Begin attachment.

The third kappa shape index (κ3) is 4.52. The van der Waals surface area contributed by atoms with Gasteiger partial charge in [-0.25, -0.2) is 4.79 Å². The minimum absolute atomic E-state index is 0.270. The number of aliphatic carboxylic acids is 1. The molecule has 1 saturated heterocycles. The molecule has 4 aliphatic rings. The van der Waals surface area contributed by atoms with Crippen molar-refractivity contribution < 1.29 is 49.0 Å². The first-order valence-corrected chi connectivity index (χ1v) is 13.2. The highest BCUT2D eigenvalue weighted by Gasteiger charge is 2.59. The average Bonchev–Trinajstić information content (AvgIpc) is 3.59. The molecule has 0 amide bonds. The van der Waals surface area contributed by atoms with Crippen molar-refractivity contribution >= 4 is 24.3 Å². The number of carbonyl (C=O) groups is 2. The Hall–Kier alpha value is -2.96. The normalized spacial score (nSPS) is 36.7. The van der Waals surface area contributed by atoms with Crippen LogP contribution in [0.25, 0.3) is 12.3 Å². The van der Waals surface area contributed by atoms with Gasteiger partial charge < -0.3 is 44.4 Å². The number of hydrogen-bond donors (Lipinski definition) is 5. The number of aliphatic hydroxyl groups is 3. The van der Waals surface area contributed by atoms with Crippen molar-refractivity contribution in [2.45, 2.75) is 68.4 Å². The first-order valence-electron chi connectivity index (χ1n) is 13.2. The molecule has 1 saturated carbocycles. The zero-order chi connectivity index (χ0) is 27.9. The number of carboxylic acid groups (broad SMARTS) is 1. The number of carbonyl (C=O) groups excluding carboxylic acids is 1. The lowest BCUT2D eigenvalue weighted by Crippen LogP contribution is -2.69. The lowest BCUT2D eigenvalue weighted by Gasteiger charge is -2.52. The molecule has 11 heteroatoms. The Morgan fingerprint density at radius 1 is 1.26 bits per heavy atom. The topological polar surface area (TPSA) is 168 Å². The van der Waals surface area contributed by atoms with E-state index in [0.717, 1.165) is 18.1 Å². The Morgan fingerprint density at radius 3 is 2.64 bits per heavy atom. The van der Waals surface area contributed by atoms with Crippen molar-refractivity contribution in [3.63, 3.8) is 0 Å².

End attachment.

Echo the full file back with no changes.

The third kappa shape index (κ3) is 4.52. The van der Waals surface area contributed by atoms with Gasteiger partial charge in [-0.25, -0.2) is 4.79 Å². The minimum absolute atomic E-state index is 0.270. The number of aliphatic carboxylic acids is 1. The molecule has 1 saturated heterocycles. The molecule has 4 aliphatic rings. The van der Waals surface area contributed by atoms with Crippen molar-refractivity contribution < 1.29 is 49.0 Å². The first-order valence-corrected chi connectivity index (χ1v) is 13.2. The highest BCUT2D eigenvalue weighted by Gasteiger charge is 2.59. The average Bonchev–Trinajstić information content (AvgIpc) is 3.59. The molecule has 0 amide bonds. The van der Waals surface area contributed by atoms with Crippen molar-refractivity contribution >= 4 is 24.3 Å². The number of carbonyl (C=O) groups is 2. The Hall–Kier alpha value is -2.96. The normalized spacial score (nSPS) is 36.7. The van der Waals surface area contributed by atoms with Crippen LogP contribution in [0.25, 0.3) is 12.3 Å². The van der Waals surface area contributed by atoms with Gasteiger partial charge < -0.3 is 44.4 Å². The number of hydrogen-bond donors (Lipinski definition) is 5. The number of aliphatic hydroxyl groups is 3. The van der Waals surface area contributed by atoms with Crippen molar-refractivity contribution in [2.45, 2.75) is 68.4 Å². The first-order valence-electron chi connectivity index (χ1n) is 13.2. The molecule has 1 saturated carbocycles. The zero-order chi connectivity index (χ0) is 27.9. The number of carboxylic acid groups (broad SMARTS) is 1. The number of carbonyl (C=O) groups excluding carboxylic acids is 1. The lowest BCUT2D eigenvalue weighted by Crippen LogP contribution is -2.69. The lowest BCUT2D eigenvalue weighted by Gasteiger charge is -2.52. The molecule has 11 heteroatoms. The Morgan fingerprint density at radius 1 is 1.26 bits per heavy atom. The topological polar surface area (TPSA) is 168 Å². The van der Waals surface area contributed by atoms with E-state index in [0.717, 1.165) is 18.1 Å². The Morgan fingerprint density at radius 3 is 2.64 bits per heavy atom. The van der Waals surface area contributed by atoms with Crippen molar-refractivity contribution in [3.63, 3.8) is 0 Å².